Infection par mycobacterium via un générateur thermique utilisé pendant la circulation extracorporelle chez une patiente immunosupprimée suite à un traitement de stéroïdes

Translated title of the contribution: Mycobacterium infection from a cardiopulmonary bypass heater-cooler unit in a patient with steroid-induced immunosuppression

Yi Cai, Kevin Landolfo, Johnathan R. Renew

Research output: Contribution to journalArticle

11 Citations (Scopus)

Abstract

Purpose: To present a case of mycobacterium infection transmitted through a heater-cooler unit during cardiac bypass surgery. Clinical features: A 63-yr-old woman with a past medical history of aortic coarctation repair in 1963 and a mechanical aortic valve replacement in 2010 was prescribed antibiotics and steroids at an outpatient care facility in September 2015 for symptoms of an upper respiratory tract infection. Four months later, she developed malaise and intermittent fever with anemia and acute kidney dysfunction. Extensive evaluation revealed negative blood cultures but was suggestive of amyloidosis. The patient was therefore started on systemic steroids prior to being referred to us.At our institution, transesophageal echocardiography and cardiac magnetic resonance imaging revealed a normal mechanical aortic prosthesis with an aortic root abscess. The patient was started on empiric antibiotics for endocarditis. Renal biopsy revealed interstitial nephritis with one granuloma for which she was again started on high-dose steroids. The patient continued to deteriorate, with worsening renal function and pancytopenia that required daily red blood cell and platelet transfusions.Three weeks into this hospitalization, her blood cultures were reported to be positive for Mycobacterium chimera, and she was started on a four-drug regimen of rifampin, rifabutin, ethambutol, and clarithromycin, with dramatic clinical improvement. Conclusion: Heater-cooler units manufactured by LivaNova prior to September 2014 and used during cardiopulmonary bypass have been linked to M. chimera, which causes a latent infection that may be activated and become disseminated in cases of immunosuppression related to steroid use.

Original languageFrench
Pages (from-to)513-516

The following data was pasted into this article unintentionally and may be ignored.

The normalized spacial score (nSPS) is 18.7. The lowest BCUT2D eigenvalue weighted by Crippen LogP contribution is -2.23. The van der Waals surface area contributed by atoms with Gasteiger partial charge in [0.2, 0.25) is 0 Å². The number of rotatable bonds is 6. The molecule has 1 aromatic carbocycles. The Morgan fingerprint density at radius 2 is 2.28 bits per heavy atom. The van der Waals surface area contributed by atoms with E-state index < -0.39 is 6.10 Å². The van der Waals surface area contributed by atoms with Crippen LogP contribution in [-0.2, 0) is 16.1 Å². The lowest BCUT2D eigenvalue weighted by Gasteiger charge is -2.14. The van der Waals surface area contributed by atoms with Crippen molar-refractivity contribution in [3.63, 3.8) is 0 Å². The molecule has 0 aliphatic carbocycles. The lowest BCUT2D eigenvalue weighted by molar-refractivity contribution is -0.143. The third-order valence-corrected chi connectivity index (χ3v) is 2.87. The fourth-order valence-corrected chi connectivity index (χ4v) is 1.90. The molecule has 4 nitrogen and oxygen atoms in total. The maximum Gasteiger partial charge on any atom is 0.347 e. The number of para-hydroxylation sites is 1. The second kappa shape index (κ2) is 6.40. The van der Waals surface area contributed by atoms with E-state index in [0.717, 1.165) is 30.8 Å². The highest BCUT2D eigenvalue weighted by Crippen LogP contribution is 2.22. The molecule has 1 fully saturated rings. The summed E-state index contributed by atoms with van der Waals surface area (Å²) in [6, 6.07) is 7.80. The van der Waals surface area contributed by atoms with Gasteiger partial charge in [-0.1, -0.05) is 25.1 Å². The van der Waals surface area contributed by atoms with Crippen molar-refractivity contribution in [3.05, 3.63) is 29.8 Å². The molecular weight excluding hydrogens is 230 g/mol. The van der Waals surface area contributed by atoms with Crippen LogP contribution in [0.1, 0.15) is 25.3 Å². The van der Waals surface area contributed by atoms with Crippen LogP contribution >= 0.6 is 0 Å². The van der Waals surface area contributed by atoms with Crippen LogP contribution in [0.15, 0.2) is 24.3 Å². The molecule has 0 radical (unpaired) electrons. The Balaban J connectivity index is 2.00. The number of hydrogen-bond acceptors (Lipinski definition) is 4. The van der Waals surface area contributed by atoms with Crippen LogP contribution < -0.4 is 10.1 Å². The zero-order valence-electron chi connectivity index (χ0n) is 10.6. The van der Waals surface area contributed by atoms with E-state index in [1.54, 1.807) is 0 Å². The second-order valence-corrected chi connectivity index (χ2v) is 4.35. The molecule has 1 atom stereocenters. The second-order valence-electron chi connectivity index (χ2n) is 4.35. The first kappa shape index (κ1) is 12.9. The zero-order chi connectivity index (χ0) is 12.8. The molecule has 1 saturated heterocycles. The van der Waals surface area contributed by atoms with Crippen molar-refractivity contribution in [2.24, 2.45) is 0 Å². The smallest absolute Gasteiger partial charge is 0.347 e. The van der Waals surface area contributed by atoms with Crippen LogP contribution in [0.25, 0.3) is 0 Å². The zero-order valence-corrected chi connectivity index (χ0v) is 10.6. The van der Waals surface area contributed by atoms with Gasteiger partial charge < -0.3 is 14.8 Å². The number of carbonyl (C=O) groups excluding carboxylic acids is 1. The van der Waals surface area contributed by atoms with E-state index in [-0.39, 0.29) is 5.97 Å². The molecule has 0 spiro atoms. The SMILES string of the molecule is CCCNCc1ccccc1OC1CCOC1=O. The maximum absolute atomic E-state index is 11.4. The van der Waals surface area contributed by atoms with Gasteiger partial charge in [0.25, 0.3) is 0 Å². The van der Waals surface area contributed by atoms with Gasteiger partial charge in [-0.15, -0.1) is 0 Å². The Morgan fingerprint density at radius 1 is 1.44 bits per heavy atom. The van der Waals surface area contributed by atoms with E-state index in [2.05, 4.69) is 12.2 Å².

Number of pages4
JournalCanadian Journal of Anesthesia
Volume64
Issue number5
DOIs
StatePublished - May 1 2017

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Mycobacterium Infections
Cardiopulmonary Bypass
Immunosuppression
Steroids
Kidney
Rifabutin
Anti-Bacterial Agents
Interstitial Nephritis
Erythrocyte Transfusion
Ethambutol
Platelet Transfusion
Pancytopenia
Aortic Coarctation
Clarithromycin
Transesophageal Echocardiography
Amyloidosis
Rifampin
Mycobacterium
Ambulatory Care
Endocarditis

ASJC Scopus subject areas

  • Anesthesiology and Pain Medicine

Cite this

Infection par mycobacterium via un générateur thermique utilisé pendant la circulation extracorporelle chez une patiente immunosupprimée suite à un traitement de stéroïdes. / Cai, Yi; Landolfo, Kevin; Renew, Johnathan R.

In: Canadian Journal of Anesthesia, Vol. 64, No. 5, 01.05.2017, p. 513-516.

Research output: Contribution to journalArticle

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abstract = "Purpose: To present a case of mycobacterium infection transmitted through a heater-cooler unit during cardiac bypass surgery. Clinical features: A 63-yr-old woman with a past medical history of aortic coarctation repair in 1963 and a mechanical aortic valve replacement in 2010 was prescribed antibiotics and steroids at an outpatient care facility in September 2015 for symptoms of an upper respiratory tract infection. Four months later, she developed malaise and intermittent fever with anemia and acute kidney dysfunction. Extensive evaluation revealed negative blood cultures but was suggestive of amyloidosis. The patient was therefore started on systemic steroids prior to being referred to us.At our institution, transesophageal echocardiography and cardiac magnetic resonance imaging revealed a normal mechanical aortic prosthesis with an aortic root abscess. The patient was started on empiric antibiotics for endocarditis. Renal biopsy revealed interstitial nephritis with one granuloma for which she was again started on high-dose steroids. The patient continued to deteriorate, with worsening renal function and pancytopenia that required daily red blood cell and platelet transfusions.Three weeks into this hospitalization, her blood cultures were reported to be positive for Mycobacterium chimera, and she was started on a four-drug regimen of rifampin, rifabutin, ethambutol, and clarithromycin, with dramatic clinical improvement. Conclusion: Heater-cooler units manufactured by LivaNova prior to September 2014 and used during cardiopulmonary bypass have been linked to M. chimera, which causes a latent infection that may be activated and become disseminated in cases of immunosuppression related to steroid use.",
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